- Bobby Abreu (4) and Peter Bourjos (3) stole bags for Los Angeles – er, Anaheim. Er, Los Angeles of Anaheim.
- Hisanori Takahashi and Francisco Rodriguez 2.0 combined to allow six runs in relief.

White Sox 6, Orioles 2

- Mark Buehrle (2-3) wasn't the sharpest, allowing eight hits and four walks, but worked out of trouble all day. He ended up going 6.2 shutout innings and his 150th career win.
- Jeremy Guthrie (1-4) was on the losing end, allowing four runs on five hits over seven. You could make an argument that he outpitched Buerhle.
- Ageless Paul Konerko bopped a couple homers, giving him eight on the year, and drove in four.
- Alexis Rios woke up with a couple hits, including a homer, and stole his fourth base. He's still hitting .168...
- Which is better than Adam Dunn, whose 0-for-3 dropped him to .165.
- Juan Pierre went 1-for-3 with an RBI, but got caught stealing for the EIGHTH time in 13 tries this year. At what point will you be ready to give up on Pierre, who's going to lose more and more at-bats due to his defensive shortcomings?
- Sergio Santos cleaned up Chris Sale's mess in the ninth, striking out the only batter he faced for his third save.
- Derrek Lee went 3-for-4 with a two-run homer (2) off Sale.
- Adam Jones went 3-for-5 and stole his fourth bag.

Marlins 6, Cardinals 5

- The previously spectacular Kyle Lohse hit his first bump in the road, allowing five runs in six innings, thanks to a Gaby Sanchez grand slam (4) and a Michael Stanton solo shot (4).
- Stanton had three hits to raise his average to .260.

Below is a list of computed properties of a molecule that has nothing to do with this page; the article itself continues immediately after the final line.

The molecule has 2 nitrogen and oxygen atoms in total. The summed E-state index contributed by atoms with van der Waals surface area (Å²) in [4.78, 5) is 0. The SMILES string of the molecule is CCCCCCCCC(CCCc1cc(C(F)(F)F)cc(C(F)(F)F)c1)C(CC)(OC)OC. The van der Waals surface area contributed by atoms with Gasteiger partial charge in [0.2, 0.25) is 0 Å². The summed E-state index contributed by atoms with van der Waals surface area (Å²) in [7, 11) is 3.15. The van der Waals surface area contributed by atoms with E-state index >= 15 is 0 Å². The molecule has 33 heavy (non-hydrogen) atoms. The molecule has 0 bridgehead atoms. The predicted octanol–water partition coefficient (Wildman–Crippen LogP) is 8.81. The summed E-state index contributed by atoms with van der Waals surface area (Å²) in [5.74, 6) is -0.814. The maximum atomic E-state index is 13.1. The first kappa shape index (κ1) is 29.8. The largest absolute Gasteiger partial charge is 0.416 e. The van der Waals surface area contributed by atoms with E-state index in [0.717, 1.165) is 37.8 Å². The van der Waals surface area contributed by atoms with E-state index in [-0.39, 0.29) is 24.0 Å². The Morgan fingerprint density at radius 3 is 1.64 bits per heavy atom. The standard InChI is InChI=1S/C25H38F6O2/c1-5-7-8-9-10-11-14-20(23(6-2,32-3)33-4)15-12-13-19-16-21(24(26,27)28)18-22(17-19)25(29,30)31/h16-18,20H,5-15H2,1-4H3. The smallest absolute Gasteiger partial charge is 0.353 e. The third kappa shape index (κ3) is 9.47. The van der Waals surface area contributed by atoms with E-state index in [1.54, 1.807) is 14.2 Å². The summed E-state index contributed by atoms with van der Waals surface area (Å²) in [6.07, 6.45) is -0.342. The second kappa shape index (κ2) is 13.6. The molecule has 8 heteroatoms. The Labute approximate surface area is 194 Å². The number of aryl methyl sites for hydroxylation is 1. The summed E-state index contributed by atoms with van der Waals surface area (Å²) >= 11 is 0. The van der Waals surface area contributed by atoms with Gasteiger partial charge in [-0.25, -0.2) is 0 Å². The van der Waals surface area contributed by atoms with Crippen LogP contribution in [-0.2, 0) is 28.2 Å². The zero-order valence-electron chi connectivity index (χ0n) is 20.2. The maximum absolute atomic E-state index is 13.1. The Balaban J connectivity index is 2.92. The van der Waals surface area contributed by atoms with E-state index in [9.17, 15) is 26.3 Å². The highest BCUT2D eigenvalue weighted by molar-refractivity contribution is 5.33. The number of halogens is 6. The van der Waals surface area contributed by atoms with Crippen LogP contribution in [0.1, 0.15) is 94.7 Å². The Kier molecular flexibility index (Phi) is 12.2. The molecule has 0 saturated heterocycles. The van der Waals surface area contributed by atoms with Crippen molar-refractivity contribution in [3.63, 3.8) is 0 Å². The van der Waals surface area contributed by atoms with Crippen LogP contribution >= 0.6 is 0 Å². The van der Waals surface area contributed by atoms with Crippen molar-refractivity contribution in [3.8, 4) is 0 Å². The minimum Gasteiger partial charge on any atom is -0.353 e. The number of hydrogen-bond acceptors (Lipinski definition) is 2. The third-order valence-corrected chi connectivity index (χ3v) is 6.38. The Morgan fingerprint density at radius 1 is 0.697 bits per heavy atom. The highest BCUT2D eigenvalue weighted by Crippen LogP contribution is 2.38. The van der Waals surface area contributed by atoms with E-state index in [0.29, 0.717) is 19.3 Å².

- Chris Volstad was rough again on the other end, allowing five runs in five innings without recording a single strikeout. He allowed seven hits and two walks, though!
- Lance Berkman hit a three-run homer, his ninth of the year, off Volstad, and drove in four runs in all. I swear, there's something in that St. Louis water.
- Sort-of-closer Mitchell Boggs pitched the eighth inning and gave up the game-winning run on a Greg Dobbs sac fly.
- Leo Nunez notched his 10th save and Edward Mujica (3-1) got the win with two scoreless innings in relief of Volstad.

Dodgers 5, Cubs 2

- Clayton Kershaw went seven quality innings, allowing two runs on eight hits and walking none – his first walk-free start of the season. He fanned just four, but improved to 3-3.
- Jonathan Broxton pitched a clean ninth for his seventh save, just the second time this season that he's made a perfect appearance. The first time was April 1.
- James Russell (1-4) was the loser for the Cubs, giving up five runs (four earned) and failing to get out of the fifth. He's sporting an ERA of 8.15, so he's ticketed for the bullpen or minors when the Cubs' main rotation arms get back.
- Alfonso Soriano was the only Cub with two hits, among them his MLB-leading 11th homer of the year. Baseball is the most unpredictable sport ever.
- Matt Kemp went 1-for-4 with his ninth steal and a run, lowering his average from .373 to .368.
- Andre Ethier has a 28-game hitting streak, but also reduced his spectacular batting average – from .378 t0 .374.

Pirates 4, Padres 3

- James McDonald was quite decent for the Bucs, going six innings and allowing two runs on five hits. He fanned five and walked one, a two-run homer by Jorge Cantu (2) the only mar on his record.
- Garrett Jones (6) and Chris Snyder (1) hit two-run homers off Aaron Harang in the first inning. This seems like the opposite of what's supposed to happen for Harang in Petco starts. He did recover to last five innings and allow no more runs.
- Andrew Mccutchen (5) and Xavier Paul (2) stole bases for the Pirates, while Will Venable (9, but still hitting .195) and Orlando Hudson (10!) stole bags for the Padres. The 33-year-old Hudson has already matched his career high in steals.
- Are those Padres camo uniforms hideous or awesome? I'm not sure.
- McCutchen's 0-for-4 dropped him to .217. Pedro Alvarez went 0-for-3 to fall to .206.
- Joel Hanrahan caught some tough luck on Chase Headley's two-out single that arguably should have been an error on Neil Walker (tough play, but he was there), but got Venable out (surprise, surprise) for his ninth save.